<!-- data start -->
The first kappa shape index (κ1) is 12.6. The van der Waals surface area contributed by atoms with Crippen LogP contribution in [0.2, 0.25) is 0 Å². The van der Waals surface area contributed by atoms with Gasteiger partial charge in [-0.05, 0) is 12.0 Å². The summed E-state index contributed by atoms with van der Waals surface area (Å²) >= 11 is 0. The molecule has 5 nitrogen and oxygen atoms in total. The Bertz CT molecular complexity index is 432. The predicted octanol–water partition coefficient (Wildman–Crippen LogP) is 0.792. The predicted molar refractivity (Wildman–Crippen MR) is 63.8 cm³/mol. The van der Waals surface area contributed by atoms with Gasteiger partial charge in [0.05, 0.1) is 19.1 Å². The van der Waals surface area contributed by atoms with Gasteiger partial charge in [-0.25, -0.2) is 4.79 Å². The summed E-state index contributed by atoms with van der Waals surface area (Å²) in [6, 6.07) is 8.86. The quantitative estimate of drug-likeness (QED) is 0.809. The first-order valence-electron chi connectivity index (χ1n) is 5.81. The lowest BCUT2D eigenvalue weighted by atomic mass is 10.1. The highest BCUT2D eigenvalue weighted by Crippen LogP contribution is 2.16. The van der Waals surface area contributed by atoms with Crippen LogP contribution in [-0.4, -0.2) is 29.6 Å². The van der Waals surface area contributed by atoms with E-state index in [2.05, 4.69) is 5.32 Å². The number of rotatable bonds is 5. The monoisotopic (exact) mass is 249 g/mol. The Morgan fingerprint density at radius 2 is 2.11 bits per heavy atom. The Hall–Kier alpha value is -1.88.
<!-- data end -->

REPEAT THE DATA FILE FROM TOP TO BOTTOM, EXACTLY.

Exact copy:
The first kappa shape index (κ1) is 12.6. The van der Waals surface area contributed by atoms with Crippen LogP contribution in [0.2, 0.25) is 0 Å². The van der Waals surface area contributed by atoms with Gasteiger partial charge in [-0.05, 0) is 12.0 Å². The summed E-state index contributed by atoms with van der Waals surface area (Å²) >= 11 is 0. The molecule has 5 nitrogen and oxygen atoms in total. The Bertz CT molecular complexity index is 432. The predicted octanol–water partition coefficient (Wildman–Crippen LogP) is 0.792. The predicted molar refractivity (Wildman–Crippen MR) is 63.8 cm³/mol. The van der Waals surface area contributed by atoms with Gasteiger partial charge in [0.05, 0.1) is 19.1 Å². The van der Waals surface area contributed by atoms with Gasteiger partial charge in [-0.25, -0.2) is 4.79 Å². The summed E-state index contributed by atoms with van der Waals surface area (Å²) in [6, 6.07) is 8.86. The quantitative estimate of drug-likeness (QED) is 0.809. The first-order valence-electron chi connectivity index (χ1n) is 5.81. The lowest BCUT2D eigenvalue weighted by atomic mass is 10.1. The highest BCUT2D eigenvalue weighted by Crippen LogP contribution is 2.16. The van der Waals surface area contributed by atoms with Crippen LogP contribution in [-0.4, -0.2) is 29.6 Å². The van der Waals surface area contributed by atoms with E-state index in [2.05, 4.69) is 5.32 Å². The number of rotatable bonds is 5. The monoisotopic (exact) mass is 249 g/mol. The Morgan fingerprint density at radius 2 is 2.11 bits per heavy atom. The Hall–Kier alpha value is -1.88.